Davidi on Jays: Plenty of options on defence

Brett Lawrie will make his 2013 debut Tuesday night at Rogers Centre.

TORONTO – There is a new urgency to the moment for the Toronto Blue Jays that is reflected in their decision-making, illustrated best by the aggressive flirtation with a long-term shift of Jose Bautista from right field to third base and Brett Lawrie from the hot corner to second base.

Apparently on hold for the moment as their makeshift plans in the wake of Jose Reyes’ ankle injury continue to evolve, seemingly by the hour, the fast-paced chain of events in recent days is in marked contrast to the methodical process that led to Bautista’s move from the outfield to infield back in 2011.

That summer, unable to stomach any more of Jayson Nix at third base while Lawrie recovered from the broken hand that delayed his ascension to the majors, the Blue Jays switched Bautista’s position on June 23 following an ugly sweep at the hands of the Atlanta Braves.

They gave the star slugger four days to prepare his body by taking ground balls, inserted him into the lineup at third base on June 28 and left him there for all but four games until Aug. 5, a total of 25 contests in all, when Lawrie joined the team in Baltimore to make his debut.

The circumstances were obviously very different this time, with Reyes’ in-game injury causing necessity to become the mother of invention. But playing Bautista there the next two days without giving his body time to adjust, and throwing Lawrie into a rehab game at second base for the first time since 2010 would not have happened so quickly in the past, given the club’s generally cautious leanings in such matters.

This season, with Reyes still expected to miss three months after a specialist confirmed his left ankle sprain doesn’t require surgery, there’s no time to waste, which is why the improvisation came fast and furious. But the back tightness Bautista experienced Sunday and caused him to sit Monday was an unintended consequence, one that has given manager John Gibbons pause about the entire idea.

“Oh yeah, we’re not dead set on doing that anyway,” said Gibbons. “The way we looked at it, put Brett over there at second base just to see if he can do it. We’re in a jam, there’s no question about it, we just want to look at it and see how we may be stronger. But it’s not something we’re locked into that we’re definitely going to do. This (Bautista’s back issue) definitely doesn’t help it.”

With Lawrie due back from the disabled list Tuesday, and GM Alex Anthopoulos saying that middle infield help from outside the organization at for now appears unlikely because “of what the asks have been on some of the players,” the Blue Jays must decide how much risk there is in juggling their defensive alignment.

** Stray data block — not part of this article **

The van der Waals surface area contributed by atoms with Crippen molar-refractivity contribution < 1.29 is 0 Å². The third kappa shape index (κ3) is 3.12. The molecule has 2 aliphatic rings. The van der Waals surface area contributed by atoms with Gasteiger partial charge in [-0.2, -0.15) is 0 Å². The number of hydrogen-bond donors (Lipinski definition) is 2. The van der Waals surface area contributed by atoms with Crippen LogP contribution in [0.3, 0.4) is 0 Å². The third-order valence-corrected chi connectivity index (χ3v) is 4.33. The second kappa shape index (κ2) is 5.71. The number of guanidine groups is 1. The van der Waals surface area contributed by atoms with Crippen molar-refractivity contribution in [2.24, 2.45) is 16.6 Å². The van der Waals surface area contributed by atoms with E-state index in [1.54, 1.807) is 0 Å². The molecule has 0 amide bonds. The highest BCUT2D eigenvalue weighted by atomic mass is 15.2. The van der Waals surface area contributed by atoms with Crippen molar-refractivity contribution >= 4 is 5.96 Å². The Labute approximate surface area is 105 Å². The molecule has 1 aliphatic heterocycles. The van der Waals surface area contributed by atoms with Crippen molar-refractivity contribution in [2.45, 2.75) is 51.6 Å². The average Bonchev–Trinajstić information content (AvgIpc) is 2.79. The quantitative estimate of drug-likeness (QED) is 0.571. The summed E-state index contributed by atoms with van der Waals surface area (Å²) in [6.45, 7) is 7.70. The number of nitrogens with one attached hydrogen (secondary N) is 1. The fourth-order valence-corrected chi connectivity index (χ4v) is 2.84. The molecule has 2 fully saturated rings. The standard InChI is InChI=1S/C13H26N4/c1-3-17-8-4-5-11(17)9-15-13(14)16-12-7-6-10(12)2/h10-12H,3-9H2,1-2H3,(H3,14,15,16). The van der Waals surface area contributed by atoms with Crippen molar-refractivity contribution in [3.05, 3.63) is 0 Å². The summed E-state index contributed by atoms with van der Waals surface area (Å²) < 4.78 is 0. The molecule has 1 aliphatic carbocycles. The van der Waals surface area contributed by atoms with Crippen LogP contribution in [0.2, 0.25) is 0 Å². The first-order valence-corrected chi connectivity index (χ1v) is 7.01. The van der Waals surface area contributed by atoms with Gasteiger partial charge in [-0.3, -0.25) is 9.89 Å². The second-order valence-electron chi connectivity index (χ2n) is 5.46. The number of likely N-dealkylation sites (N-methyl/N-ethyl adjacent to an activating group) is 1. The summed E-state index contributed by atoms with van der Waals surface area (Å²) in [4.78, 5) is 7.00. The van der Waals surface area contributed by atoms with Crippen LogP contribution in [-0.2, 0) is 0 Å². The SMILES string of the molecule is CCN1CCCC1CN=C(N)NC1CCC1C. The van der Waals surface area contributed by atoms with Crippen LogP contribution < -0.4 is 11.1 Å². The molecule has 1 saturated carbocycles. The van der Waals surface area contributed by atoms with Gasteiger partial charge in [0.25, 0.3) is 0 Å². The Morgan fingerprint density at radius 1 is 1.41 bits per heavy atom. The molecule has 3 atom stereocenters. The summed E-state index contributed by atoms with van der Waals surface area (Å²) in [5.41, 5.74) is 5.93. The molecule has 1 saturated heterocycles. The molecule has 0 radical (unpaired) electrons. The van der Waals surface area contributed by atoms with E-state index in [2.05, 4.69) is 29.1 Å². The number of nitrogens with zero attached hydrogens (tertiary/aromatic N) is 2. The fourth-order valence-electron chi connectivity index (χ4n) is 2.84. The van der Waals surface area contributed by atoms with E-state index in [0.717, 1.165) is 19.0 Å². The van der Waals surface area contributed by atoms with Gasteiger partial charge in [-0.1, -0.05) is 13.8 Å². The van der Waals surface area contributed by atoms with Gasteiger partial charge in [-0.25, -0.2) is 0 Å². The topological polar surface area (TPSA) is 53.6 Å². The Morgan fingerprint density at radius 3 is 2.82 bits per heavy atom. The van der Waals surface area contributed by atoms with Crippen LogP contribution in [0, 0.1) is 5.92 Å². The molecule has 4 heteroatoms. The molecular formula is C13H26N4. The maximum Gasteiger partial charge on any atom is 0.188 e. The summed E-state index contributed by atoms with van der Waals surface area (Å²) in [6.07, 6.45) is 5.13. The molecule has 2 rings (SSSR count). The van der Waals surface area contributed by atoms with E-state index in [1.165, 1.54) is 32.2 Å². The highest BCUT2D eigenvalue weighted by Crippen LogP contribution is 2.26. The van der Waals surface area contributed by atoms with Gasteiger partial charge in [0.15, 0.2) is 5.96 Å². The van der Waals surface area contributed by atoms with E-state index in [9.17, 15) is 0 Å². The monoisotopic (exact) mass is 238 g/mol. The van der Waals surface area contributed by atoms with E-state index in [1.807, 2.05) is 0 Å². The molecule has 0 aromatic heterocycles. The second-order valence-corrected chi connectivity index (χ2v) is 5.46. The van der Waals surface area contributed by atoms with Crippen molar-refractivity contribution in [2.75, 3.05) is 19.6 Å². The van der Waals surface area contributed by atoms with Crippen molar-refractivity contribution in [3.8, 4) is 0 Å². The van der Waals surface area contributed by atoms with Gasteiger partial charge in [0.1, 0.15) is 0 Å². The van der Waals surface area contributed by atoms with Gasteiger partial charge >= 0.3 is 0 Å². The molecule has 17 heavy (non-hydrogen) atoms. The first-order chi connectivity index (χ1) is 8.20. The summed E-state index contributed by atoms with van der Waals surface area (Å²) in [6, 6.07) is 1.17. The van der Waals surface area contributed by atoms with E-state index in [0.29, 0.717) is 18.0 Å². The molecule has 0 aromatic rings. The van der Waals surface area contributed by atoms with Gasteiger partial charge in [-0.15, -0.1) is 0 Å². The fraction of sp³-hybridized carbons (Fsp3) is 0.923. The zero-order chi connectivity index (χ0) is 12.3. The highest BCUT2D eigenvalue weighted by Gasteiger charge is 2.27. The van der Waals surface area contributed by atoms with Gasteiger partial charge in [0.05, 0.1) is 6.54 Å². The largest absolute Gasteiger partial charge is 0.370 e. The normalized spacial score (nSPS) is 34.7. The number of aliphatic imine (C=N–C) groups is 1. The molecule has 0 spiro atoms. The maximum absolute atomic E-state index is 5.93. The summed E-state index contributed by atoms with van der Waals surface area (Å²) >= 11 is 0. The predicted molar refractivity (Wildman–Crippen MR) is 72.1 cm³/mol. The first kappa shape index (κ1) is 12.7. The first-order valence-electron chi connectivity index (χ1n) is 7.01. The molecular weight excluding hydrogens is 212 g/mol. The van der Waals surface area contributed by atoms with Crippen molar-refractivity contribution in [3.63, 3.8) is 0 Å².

As Gibbons noted, “When you get so many guys out of position from what their norm is, that can cause you problems, too.”

Anthopoulos, however, didn’t seem as bearish on the prospect as Gibbons, suggesting that Lawrie may very well end up at second periodically, and wondering if Bautista’s back soreness was simply the result of taking too many grounders Saturday.

“He’s fine,” said Anthopoulos, who expects Bautista to play Tuesday. “This is just an isolated thing. We know he can play the position on an everyday basis. He’s done it for months at a time up here, he’s had seasons up here where he’s played it back and forth, and he did it for years with the Pirates. … Again, it’s just to give us more flexibility. We don’t know what’s going to happen the next few months.”

They don’t, but clearly the Blue Jays are using the Reyes injury as an opportunity to shoehorn in some practice for a variety of different scenarios. An infield that includes Bautista at third and Lawrie at second could open right field for Anthony Gose should the top prospect force the issue, or perhaps somebody via trade, since Reyes is expected back around the all-star break, just ahead of the July 31 non-waiver deadline.

Lawrie, drafted as a catcher but turned into a second baseman by the Milwaukee Brewers, played second for single-A Dunedin both Sunday and Monday, impressing Blue Jays scouts and roving infield instructor Mike Mordecai in the process.

“It was a lot better than they thought it was going to be,” said Anthopoulos. “It was almost to the point they were talking they didn’t know defensively is he stronger at third or at second. That’s just a credit to how good an athlete he is.”

He’d certainly change for the better the current middle infield plan, as the Blue Jays are for the moment looking at riding out Reyes’ recovery with Munenori Kawasaki and Maicer Izturis sharing duties at shortstop, and Emilio Bonifacio, Mark DeRosa and Izturis handling second base.

Without changes to the roster and Bautista at third and Lawrie at second, Bonifacio and Rajai Davis could split duties in right field, with Kawasaki and Izturis to handle shortstop. Bonifacio, who’s struggled at second base thus far, is the team’s best leadoff candidate in Reyes’ absence, with Lawrie ticketed for a spot in the middle of the order right now.

“What it’s come down to is we’re scrambling, trying to find what’s going to make the team the best,” said Gibbons.

And at this point there are no definitive answers, and plenty of options on the table.

When submitting content, please abide by our submission guidelines, and avoid posting profanity, personal attacks or harassment. Should you violate our submissions guidelines, we reserve the right to remove your comments and block your account. Sportsnet reserves the right to close a story’s comment section at any time.